The old priesthood of Levi has been replaced by a new priestly order—that of Melchizedek (Heb. 7:12, 23, 24). Animal sacrifices, which were types and shadows, have been replaced by the real and perfect Lamb of God (Heb. 9:12-14). Whereas the priests sanctified the temple vessels with blood from animals, the heavenly vessels are cleansed by the blood of Jesus. Heb. 9:23, 24 says,
23 Therefore it was necessary for the copies of the things in the heavens to be cleansed with these, but the heavenly things themselves with better sacrifices than these. 24 For Christ did not enter a holy place made with hands, a mere copy of the true one, but into heaven itself, now to appear in the presence of God for us.
The book of Hebrews explains in detail how the worship under the Old Covenant had changed with the coming of the New Covenant. These radical changes were disputed in the first century in the two main factions of the early church. The Judaizers in Jerusalem tried to put new patches on the old garment of temple worship, while the Apostle Paul led those who insisted upon bringing forth an entirely new garment by which believers might be clothed with Jesus Christ.
This is the true “Replacement Theology” that is foreshadowed in parables in Luke 5:36-39 and taught plainly in the book of Hebrews. Yet Replacement Theology (as a church doctrine) had a flaw which the Christian Zionists were able to exploit in their attempt to convince the church to look for the reinstatement of Old Covenant worship in the Age to come. This flaw was in the idea that the Jews were replaced by the church as the new “chosen people.”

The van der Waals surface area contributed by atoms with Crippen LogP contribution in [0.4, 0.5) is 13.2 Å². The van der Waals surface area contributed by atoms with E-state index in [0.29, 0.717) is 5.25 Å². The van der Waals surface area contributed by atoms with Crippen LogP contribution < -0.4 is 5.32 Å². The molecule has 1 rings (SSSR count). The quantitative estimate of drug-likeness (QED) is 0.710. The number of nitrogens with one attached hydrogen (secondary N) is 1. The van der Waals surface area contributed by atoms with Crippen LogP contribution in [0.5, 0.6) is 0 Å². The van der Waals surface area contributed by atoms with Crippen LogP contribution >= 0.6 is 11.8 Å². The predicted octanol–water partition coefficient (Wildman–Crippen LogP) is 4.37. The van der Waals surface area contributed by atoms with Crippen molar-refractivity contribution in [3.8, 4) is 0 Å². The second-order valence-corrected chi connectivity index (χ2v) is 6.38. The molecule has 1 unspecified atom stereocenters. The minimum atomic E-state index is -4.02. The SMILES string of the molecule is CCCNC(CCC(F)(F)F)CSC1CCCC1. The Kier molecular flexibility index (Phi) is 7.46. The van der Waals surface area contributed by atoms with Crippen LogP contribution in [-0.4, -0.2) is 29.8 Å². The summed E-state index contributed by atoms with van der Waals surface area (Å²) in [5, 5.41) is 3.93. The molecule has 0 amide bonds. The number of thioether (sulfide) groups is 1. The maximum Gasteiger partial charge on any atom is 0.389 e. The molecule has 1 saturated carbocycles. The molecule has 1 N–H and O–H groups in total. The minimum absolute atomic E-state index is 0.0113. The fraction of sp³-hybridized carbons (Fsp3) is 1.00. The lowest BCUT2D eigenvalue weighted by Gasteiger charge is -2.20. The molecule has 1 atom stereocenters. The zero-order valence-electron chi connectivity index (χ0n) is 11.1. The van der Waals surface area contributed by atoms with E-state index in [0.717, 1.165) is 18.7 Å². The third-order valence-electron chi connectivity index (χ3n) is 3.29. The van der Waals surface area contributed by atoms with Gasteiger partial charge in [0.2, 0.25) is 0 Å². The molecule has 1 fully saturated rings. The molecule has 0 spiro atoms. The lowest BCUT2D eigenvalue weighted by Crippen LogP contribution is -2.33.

The Jews were not replaced by anyone. What happened was that there were two kinds of Jew, not only in the first century but also in the days of Jeremiah and throughout the entire history of Israel and Judah. Jeremiah 24:2 pictures them as good figs and evil figs, because the fig tree was the symbol of Judah. The good figs were those who submitted to the divine court ruling when God sold Judah and Jerusalem into the hands of the king of Babylon (Jer. 24:5, 6, 7). The evil figs were those who not only refused to repent but also refused to submit to the judgment of God (Jer. 24:8, 9, 10).
The same distinction between “figs” carried over into the first century. Most of the “figs” in those days chafed at Rome and refused to submit to the divine judgment, by which God had sold them as slaves to the four beast empires. Rome was the fourth beast empire that God had chosen to have the Dominion Mandate. Every time the rebellious figs revolted under false messiahs who had promised them deliverance, Rome’s power was increased, and the oppression increased, even as Jeremiah warned them.
Finally, the people revolted from 66-73 A.D., blaming the Romans for their oppression, when in fact, they could have enjoyed far more freedom (as did the other nations under Rome’s rule) if they had taken heed to the prophecies of Jeremiah and Daniel. Rome was, of course, a beast nation, so one should not expect Rome to act according to Christian values. But Rome’s oppression was part of the divine judgment for Judah’s lawlessness.
In the first century, the people wanted a military messiah to lead an army against Rome, as so many others had done, claiming to be the messiah. Jesus, however, came as the Prince of Peace and even made friends with Roman soldiers.
The people then had to make a choice. Their leaders convinced most of them to reject this peaceful Messiah in favor of their well-established concept of a militant messiah. In rejecting Him, they also crucified Him (Acts 7:52; 1 Thess. 2:15).
Scripture teaches that Jesus Christ was the true Passover Lamb and the Sacrifice for sin. A true believer is one who accepts Him as the Sacrifice for sin, not one who regards Him merely as a prophet or a good man or even as the Son of God. The essence of the gospel is that His death as the true Sacrifice paid for the sin of the world, and His resurrection is what gives us life as well.